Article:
Over the past month, as this roundtable has unfolded, South Asia has sometimes seemed on the brink of war. On September 18, in the Uri attack, militants killed 18 Indian soldiers in Indian-controlled Kashmir. Afterwards, New Delhi and Islamabad went back and forth about whether India responded to the attack with surgical strikes on Pakistani territory. (India said yes, Pakistan claimed otherwise). At times the two sides argued over the very definition of "surgical strikes."
Meanwhile, my fellow roundtable participants examined India-Pakistan relations primarily through one lens—that of US involvement in the region.
To be sure, when tensions erupt between nuclear-armed adversaries in a conflict-prone zone, a superpower's regional role is far from irrelevant. But my colleagues Rabia Akhtar and Mario Carranza have portrayed Washington's role in South Asia in dichotomous terms: Akhtar has called for the United States to disengage while Carranza has encouraged Washington to behave like a helicopter parent to the South Asian rivals. Neither Akhtar nor Carranza seems to account for a changing geopolitical reality—the United States, frustrated with Islamabad's spotty performance on counterterrorism, has drawn perceptibly closer to New Delhi. I wrote in my second essay that Washington now appears willing to "establish a new strategic axis in Asia—with the United States, India, Japan, and South Korea countering Russia, China, Pakistan, and North Korea." I stand by that assessment, and I would add that while Washington has too much at stake in Afghanistan and in the fight against Islamist terrorism to disengage from Southern Asia any time soon, the United States also has too many commitments in regions such as Northeast Asia, the Middle East, and the Horn of Africa to increase its involvement in South Asia beyond present levels. So instead of focusing on Washington's role in the region, it would be more useful to examine practical steps that could prevent intentional or inadvertent escalation of bilateral conflicts from the conventional to the nuclear level.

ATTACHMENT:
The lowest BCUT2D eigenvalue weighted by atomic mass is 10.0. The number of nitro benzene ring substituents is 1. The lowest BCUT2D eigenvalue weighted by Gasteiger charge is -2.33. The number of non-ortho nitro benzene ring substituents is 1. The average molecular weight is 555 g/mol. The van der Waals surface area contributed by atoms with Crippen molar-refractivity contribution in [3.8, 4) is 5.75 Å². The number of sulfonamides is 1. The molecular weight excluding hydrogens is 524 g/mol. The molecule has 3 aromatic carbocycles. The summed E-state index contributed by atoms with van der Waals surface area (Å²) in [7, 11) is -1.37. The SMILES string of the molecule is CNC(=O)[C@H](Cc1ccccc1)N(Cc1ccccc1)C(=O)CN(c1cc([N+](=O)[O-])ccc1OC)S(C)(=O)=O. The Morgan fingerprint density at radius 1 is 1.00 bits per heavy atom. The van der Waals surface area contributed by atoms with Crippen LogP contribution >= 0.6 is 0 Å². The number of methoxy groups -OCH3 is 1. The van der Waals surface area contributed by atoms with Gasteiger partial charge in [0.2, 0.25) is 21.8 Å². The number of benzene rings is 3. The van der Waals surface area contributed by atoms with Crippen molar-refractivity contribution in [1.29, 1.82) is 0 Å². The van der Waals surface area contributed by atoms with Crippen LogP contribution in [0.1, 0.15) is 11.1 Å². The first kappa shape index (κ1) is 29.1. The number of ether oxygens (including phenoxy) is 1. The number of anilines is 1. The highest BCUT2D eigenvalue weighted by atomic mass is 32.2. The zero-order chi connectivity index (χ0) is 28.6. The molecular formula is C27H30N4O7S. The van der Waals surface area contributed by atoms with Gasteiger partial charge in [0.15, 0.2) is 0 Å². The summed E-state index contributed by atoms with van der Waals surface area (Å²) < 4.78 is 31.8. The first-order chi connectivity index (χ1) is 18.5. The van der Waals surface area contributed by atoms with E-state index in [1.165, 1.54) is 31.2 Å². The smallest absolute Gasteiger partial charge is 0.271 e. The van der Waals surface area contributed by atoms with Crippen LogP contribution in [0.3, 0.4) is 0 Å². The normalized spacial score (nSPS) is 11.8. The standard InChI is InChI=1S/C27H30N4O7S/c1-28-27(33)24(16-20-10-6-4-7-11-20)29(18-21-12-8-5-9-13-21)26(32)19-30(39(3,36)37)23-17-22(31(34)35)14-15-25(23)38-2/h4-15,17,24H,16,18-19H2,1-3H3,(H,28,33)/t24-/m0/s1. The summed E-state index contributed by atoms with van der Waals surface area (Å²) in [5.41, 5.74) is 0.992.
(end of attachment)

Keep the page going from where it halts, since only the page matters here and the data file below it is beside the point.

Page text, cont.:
Or, to look at things from a different angle, one might ask how Pakistan can be prevented from imploding. Unfortunately, it doesn't seem unrealistic today that the fragile Pakistani state might fall apart, giving rise to Islamist terrorism that could destabilize the region. This danger now seems especially acute because of Pakistan's regional isolation—Washington is withholding the support that it has traditionally supplied to Islamabad, and a regional cooperation summit scheduled for November in Pakistan was postponed indefinitely after a number of South Asian nations elected to boycott it. Tensions are growing as well between Pakistan's military and its civilian leadership.
A Pakistani implosion would also exacerbate nuclear proliferation risks—could Pakistan as a failed state become a key provider of nuclear weapons or radioactive materials to unstable regimes? Pakistan's proliferation record is flawed, as exemplified by the A.Q. Khan network. Islamabad's traditionally close ties with Saudi Arabia—as well as Riyadh's complicated relationship with Washington and its reputed interest in nuclear weapons—provide great cause for concern. Recent reports of Islamabad's possible assistance to North Korea's nuclear program only ring more alarm bells. Averting a Pakistani implosion is far more critical than is precisely determining the optimum level of US involvement in South Asia.
In my first essay, I outlined three concrete steps that India and Pakistan might jointly take toward nuclear stability in the region. These steps included cooperating on nuclear security, improving the region's cybersecurity environment, and making a joint commitment not to conduct additional nuclear tests. Steps such as these will be difficult to enact given current bilateral tensions, but they are not completely unimaginable. Though Pakistan recently criticized India for not responding to Islamabad's proposal for a bilateral nuclear test ban—an initiative that the Indian media mostly dismissed as farcical—New Delhi could nonetheless demonstrate interest in the test ban proposal while also insisting on a bilateral no-first-use agreement as a precondition. Indeed, a bilateral no first-use agreement could be a stepping stone toward a stable subcontinent.
Moreover, unconfirmed reports that New Delhi has completed an operational nuclear triad make it incumbent upon India to act as a responsible nuclear power. This means taking specific and credible actions, whether bilateral or unilateral, such as establishing a test ban, imposing stronger nuclear security measures, and enhancing the cybersecurity of the Indian nuclear establishment. Such actions would be consistent with India's long-term ambitions to enter multiple nuclear export-control regimes—without signing the Nuclear Non-Proliferation Treaty.